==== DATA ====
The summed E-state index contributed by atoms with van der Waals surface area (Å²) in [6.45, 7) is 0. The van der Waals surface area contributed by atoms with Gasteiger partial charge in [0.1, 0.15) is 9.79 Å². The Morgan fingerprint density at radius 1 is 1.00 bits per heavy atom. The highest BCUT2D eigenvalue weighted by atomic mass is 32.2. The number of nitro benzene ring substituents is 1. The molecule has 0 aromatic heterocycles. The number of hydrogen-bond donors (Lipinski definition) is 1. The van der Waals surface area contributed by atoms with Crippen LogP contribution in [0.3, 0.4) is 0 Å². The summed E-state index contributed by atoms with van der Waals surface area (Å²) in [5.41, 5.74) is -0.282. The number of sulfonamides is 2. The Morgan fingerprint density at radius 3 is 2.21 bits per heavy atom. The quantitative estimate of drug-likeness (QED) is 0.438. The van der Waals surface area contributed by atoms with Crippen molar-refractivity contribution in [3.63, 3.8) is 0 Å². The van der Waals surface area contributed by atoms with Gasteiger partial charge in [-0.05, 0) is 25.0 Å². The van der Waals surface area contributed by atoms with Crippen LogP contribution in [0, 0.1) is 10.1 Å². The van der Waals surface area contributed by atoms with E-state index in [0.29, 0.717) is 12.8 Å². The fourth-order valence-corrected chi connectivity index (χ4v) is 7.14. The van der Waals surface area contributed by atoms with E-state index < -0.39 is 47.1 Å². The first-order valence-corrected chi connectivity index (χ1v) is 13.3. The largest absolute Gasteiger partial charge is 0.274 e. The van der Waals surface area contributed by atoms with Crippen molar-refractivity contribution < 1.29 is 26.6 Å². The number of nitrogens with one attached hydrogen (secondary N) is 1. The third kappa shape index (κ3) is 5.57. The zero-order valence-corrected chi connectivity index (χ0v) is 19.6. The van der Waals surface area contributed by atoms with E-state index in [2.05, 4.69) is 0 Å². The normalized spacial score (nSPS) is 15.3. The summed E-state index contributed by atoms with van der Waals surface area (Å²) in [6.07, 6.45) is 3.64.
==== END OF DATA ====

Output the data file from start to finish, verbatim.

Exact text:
The summed E-state index contributed by atoms with van der Waals surface area (Å²) in [6.45, 7) is 0. The van der Waals surface area contributed by atoms with Gasteiger partial charge in [0.1, 0.15) is 9.79 Å². The Morgan fingerprint density at radius 1 is 1.00 bits per heavy atom. The highest BCUT2D eigenvalue weighted by atomic mass is 32.2. The number of nitro benzene ring substituents is 1. The molecule has 0 aromatic heterocycles. The number of hydrogen-bond donors (Lipinski definition) is 1. The van der Waals surface area contributed by atoms with Crippen LogP contribution in [0.3, 0.4) is 0 Å². The summed E-state index contributed by atoms with van der Waals surface area (Å²) in [5.41, 5.74) is -0.282. The number of sulfonamides is 2. The Morgan fingerprint density at radius 3 is 2.21 bits per heavy atom. The quantitative estimate of drug-likeness (QED) is 0.438. The van der Waals surface area contributed by atoms with Crippen molar-refractivity contribution in [3.63, 3.8) is 0 Å². The van der Waals surface area contributed by atoms with Gasteiger partial charge in [-0.05, 0) is 25.0 Å². The van der Waals surface area contributed by atoms with Crippen LogP contribution in [0, 0.1) is 10.1 Å². The van der Waals surface area contributed by atoms with E-state index in [0.29, 0.717) is 12.8 Å². The fourth-order valence-corrected chi connectivity index (χ4v) is 7.14. The van der Waals surface area contributed by atoms with E-state index < -0.39 is 47.1 Å². The first-order valence-corrected chi connectivity index (χ1v) is 13.3. The largest absolute Gasteiger partial charge is 0.274 e. The van der Waals surface area contributed by atoms with Crippen molar-refractivity contribution < 1.29 is 26.6 Å². The number of nitrogens with one attached hydrogen (secondary N) is 1. The third kappa shape index (κ3) is 5.57. The zero-order valence-corrected chi connectivity index (χ0v) is 19.6. The van der Waals surface area contributed by atoms with E-state index in [2.05, 4.69) is 0 Å². The normalized spacial score (nSPS) is 15.3. The summed E-state index contributed by atoms with van der Waals surface area (Å²) in [6.07, 6.45) is 3.64.